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Tsunami disaster – countries in crisis

Bilaal Rajan: UNICEF’s youngest fundraiser and advocate

By Tani Ruiz

© UNICEF Thailand/2005/PdJ
Bilaal Rajan (centre) happily playing with smaller kids at a child centre in the Tub Lamu Navy Base in Phang Nga province, Thailand. UNICEF helped repair the centre after it was damaged by the tsunami.

TORONTO, Canada, 21 March 2003 - Bilaal Rajan is an eight-year-old boy who has big dreams. Bilaal wants all children around the world to be treated equally, and have the things he has growing up in Canada. With that objective in mind, Bilaal single-handedly raised C$50,000 for children affected by the recent tsunami. He also launched a campaign with UNICEF Canada days after the disaster to raise more funds in order to help children and their families in need.

Bilaal, UNICEF’s youngest fundraiser, advocate and spokesperson, ate, slept and breathed the tsunami. He gave talks at schools, made cold calls to companies, sold hand-made arts and crafts, spearheaded special events, and even created his own website – all to help children suffering from the tsunami a world away from his native Toronto.

The Canadian public responded quickly. Soon a total of almost C$2 million - close to double the amount Bilaal had envisioned - was collected. But Bilaal wanted more. He wanted to see firsthand not only the damage caused by the tsunami, but also the good will being done with the funds he and children across Canada had raised. “I asked my parents and UNICEF Canada if I could visit the countries worst affected by the tsunami,” said Bilaal.

In the second week of March, he and his parents set out for Asia, their suitcases literally void of clothing, and instead stuffed with gifts for the children.

© UNICEF Thailand/2005/PdJ
Bilaal (standing) tours a damaged classroom at the Ban Tub Lamu School.

Thailand was the family’s first stop in what is a three-week programme including visits to the Maldives, Sri Lanka and Indonesia. Their UNICEF-assisted tour around Phuket and badly hit Phang Nga province was in Bilaal’s parents view, a real “eye-opener.”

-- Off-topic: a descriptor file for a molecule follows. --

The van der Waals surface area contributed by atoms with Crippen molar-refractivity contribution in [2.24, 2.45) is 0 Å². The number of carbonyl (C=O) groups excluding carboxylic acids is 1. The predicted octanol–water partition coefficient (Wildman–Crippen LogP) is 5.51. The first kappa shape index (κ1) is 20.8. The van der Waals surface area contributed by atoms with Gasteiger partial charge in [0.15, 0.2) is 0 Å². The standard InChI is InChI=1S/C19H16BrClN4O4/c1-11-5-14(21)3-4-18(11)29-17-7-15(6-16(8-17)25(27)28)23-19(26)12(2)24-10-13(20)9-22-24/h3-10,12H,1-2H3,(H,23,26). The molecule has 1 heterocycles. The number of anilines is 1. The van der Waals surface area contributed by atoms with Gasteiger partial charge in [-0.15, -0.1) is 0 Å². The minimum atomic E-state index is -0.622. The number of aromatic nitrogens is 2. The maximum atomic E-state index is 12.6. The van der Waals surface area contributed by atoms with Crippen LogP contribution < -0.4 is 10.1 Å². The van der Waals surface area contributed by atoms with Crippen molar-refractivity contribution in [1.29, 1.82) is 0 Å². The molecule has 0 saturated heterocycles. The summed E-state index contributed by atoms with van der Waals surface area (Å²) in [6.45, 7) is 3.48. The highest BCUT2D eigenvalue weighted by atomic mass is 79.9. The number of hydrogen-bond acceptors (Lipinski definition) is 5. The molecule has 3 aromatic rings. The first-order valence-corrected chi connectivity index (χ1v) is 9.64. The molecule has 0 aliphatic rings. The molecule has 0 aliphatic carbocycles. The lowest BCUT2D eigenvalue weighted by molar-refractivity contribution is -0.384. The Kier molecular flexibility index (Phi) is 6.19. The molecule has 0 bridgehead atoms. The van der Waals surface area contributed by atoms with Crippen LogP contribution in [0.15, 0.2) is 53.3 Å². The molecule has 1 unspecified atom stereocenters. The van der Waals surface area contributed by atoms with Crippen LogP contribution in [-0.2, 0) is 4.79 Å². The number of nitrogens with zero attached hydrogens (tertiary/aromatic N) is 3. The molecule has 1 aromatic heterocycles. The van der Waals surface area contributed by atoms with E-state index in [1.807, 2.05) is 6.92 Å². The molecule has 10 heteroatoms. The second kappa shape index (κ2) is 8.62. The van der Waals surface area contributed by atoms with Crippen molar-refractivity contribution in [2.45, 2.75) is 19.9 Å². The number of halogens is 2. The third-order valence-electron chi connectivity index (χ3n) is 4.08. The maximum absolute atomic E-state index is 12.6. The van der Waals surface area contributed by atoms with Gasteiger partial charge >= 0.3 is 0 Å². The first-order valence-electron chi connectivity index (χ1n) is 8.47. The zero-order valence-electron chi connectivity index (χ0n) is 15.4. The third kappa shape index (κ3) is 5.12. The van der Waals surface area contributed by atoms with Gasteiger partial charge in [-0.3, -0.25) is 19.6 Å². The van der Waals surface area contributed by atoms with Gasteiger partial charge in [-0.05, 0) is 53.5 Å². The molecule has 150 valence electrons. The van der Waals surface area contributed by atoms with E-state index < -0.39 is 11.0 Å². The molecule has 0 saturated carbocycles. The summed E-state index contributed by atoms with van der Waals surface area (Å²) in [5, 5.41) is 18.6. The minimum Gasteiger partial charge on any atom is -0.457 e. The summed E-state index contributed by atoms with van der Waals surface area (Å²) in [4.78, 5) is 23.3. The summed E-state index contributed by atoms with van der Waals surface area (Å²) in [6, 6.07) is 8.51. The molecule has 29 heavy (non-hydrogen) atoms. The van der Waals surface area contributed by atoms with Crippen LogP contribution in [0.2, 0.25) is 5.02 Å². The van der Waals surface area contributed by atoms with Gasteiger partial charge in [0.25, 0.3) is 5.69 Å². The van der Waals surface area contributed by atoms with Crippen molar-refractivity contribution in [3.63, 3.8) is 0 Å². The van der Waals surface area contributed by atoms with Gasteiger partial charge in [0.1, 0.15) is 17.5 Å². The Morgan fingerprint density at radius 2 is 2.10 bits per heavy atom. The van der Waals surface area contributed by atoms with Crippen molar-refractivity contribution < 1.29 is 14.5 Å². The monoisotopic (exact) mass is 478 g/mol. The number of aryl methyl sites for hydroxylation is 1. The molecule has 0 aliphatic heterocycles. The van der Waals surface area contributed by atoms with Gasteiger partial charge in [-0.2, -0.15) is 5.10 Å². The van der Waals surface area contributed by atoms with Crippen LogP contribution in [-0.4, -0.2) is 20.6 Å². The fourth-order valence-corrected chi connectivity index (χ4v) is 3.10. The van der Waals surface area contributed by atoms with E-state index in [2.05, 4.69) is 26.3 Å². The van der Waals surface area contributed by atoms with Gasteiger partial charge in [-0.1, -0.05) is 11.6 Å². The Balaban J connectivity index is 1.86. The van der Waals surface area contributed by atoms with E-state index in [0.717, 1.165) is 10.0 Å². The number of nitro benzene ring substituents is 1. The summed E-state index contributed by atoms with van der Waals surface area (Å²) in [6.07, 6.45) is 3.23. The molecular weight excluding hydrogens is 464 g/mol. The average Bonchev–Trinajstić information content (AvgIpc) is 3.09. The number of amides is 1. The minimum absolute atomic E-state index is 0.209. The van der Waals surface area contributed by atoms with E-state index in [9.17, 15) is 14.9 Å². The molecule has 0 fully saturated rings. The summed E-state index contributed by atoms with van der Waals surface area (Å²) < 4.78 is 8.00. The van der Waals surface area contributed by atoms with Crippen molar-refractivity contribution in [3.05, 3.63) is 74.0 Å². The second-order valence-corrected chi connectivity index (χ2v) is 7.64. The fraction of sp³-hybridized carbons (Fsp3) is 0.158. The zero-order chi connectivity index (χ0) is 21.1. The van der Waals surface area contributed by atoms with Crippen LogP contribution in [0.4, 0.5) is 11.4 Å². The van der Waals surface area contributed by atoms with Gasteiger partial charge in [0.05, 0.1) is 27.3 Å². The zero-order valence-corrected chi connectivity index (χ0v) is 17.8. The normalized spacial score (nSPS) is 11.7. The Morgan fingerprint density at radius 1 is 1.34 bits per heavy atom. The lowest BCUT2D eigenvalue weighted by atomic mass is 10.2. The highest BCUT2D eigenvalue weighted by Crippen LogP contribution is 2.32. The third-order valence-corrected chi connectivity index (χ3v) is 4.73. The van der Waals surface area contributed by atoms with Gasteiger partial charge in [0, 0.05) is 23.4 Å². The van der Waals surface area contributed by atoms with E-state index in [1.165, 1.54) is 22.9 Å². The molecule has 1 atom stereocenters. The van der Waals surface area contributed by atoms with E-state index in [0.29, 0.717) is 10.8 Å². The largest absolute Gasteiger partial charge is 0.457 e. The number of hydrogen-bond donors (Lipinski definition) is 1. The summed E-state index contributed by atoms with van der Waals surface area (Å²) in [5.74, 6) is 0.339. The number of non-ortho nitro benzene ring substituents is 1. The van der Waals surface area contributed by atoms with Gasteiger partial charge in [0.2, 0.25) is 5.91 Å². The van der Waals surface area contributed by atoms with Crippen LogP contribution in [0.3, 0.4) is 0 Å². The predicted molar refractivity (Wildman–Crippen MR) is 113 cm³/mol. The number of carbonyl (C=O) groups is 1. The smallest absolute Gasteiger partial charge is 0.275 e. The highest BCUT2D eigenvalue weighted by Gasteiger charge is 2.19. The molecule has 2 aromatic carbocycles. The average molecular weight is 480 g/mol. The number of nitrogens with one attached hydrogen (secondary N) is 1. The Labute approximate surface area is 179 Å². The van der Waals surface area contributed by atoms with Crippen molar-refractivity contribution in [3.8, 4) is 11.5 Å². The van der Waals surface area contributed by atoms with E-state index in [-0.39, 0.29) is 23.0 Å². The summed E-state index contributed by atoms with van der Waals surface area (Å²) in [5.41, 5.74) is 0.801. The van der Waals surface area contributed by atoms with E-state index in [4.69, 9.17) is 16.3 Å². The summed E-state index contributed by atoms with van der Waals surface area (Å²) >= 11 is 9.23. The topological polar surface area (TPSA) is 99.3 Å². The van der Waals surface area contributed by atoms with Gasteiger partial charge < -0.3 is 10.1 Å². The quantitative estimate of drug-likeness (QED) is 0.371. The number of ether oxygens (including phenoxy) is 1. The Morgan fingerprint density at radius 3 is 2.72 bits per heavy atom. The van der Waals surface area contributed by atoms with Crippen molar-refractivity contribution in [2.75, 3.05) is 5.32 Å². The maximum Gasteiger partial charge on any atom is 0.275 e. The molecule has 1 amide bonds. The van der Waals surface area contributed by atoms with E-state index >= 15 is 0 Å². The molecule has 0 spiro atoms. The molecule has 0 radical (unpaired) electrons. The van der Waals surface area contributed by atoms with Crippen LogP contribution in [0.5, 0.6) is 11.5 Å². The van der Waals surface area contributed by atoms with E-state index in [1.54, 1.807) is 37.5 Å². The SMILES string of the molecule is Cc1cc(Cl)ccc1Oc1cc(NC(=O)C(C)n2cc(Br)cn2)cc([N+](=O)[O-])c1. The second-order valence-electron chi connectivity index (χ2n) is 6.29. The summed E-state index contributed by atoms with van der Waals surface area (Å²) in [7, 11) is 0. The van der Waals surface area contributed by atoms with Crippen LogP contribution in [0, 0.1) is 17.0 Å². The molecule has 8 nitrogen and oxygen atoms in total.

Over the course of two days, Bilaal and his parents witnessed heavily damaged schools, the largest emergency shelter for survivors, and an early childhood centre, all of which are supported by UNICEF.

“The debris and destruction was worse than I thought it would be,” concluded Bilaal, who combines charm and humour with intelligence beyond his years.

In an address to students at Ban Tab Lamu School in Phang Nga province, Bilaal commented, “My belief is, why shouldn’t all children around the world have exactly what we in Canada have, and what we in Canada take for granted.” He told the class of 11 and 12 year olds, “I think there should be equality and fairness for children everywhere.”

© UNICEF Thailand/2005/PdJ
Bilaal (wearing cap) with his friends at Tab Lamu School.

After his speech concluded, it was time to hand out the gifts - everything from pens, erasers, stickers and rubber balls, to frisbees, soccer balls and games - all tenderly placed by Bilaal into the eager hands of Thai boys and girls.

Bilaal was especially moved by Ban Nam Khem fishing village, where 1,500 people – one quarter of the population - died from the giant waves.  Fortunately the village is rebuilding and Bilaal was cheered by the fact that so many affected children are back at school.

“I want the children to have nice schools, good education, health, clean water and all the normal necessities,” he told a local television station.  “I would also like to see the smiles back on the faces of all children and the sparks of joy in the eyes of all children.”

When he returns to Canada at the end of March, Bilaal will be busy updating the schools and reporting on his trip. “I will tell them back at home that people here are getting better, that homes and schools are getting rebuilt, and that things seem to be getting back to normal,” said the bright-eyed young fundraiser for UNICEF.



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